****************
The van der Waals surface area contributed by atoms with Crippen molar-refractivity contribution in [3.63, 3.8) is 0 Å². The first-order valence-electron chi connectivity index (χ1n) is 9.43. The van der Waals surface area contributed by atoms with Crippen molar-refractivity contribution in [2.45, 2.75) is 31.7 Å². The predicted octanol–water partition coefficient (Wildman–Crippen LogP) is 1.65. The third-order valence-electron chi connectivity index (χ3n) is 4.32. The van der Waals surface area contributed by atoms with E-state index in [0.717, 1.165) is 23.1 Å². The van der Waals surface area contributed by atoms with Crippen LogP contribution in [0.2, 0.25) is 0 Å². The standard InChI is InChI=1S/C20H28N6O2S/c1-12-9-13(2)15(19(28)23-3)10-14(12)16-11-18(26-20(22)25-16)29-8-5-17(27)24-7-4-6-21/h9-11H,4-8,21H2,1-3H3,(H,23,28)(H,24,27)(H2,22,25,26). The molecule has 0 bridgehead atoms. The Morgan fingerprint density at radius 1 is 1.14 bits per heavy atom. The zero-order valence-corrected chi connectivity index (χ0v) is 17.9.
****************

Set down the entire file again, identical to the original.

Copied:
The van der Waals surface area contributed by atoms with Crippen molar-refractivity contribution in [3.63, 3.8) is 0 Å². The first-order valence-electron chi connectivity index (χ1n) is 9.43. The van der Waals surface area contributed by atoms with Crippen molar-refractivity contribution in [2.45, 2.75) is 31.7 Å². The predicted octanol–water partition coefficient (Wildman–Crippen LogP) is 1.65. The third-order valence-electron chi connectivity index (χ3n) is 4.32. The van der Waals surface area contributed by atoms with E-state index in [0.717, 1.165) is 23.1 Å². The van der Waals surface area contributed by atoms with Crippen LogP contribution in [0.2, 0.25) is 0 Å². The standard InChI is InChI=1S/C20H28N6O2S/c1-12-9-13(2)15(19(28)23-3)10-14(12)16-11-18(26-20(22)25-16)29-8-5-17(27)24-7-4-6-21/h9-11H,4-8,21H2,1-3H3,(H,23,28)(H,24,27)(H2,22,25,26). The molecule has 0 bridgehead atoms. The Morgan fingerprint density at radius 1 is 1.14 bits per heavy atom. The zero-order valence-corrected chi connectivity index (χ0v) is 17.9.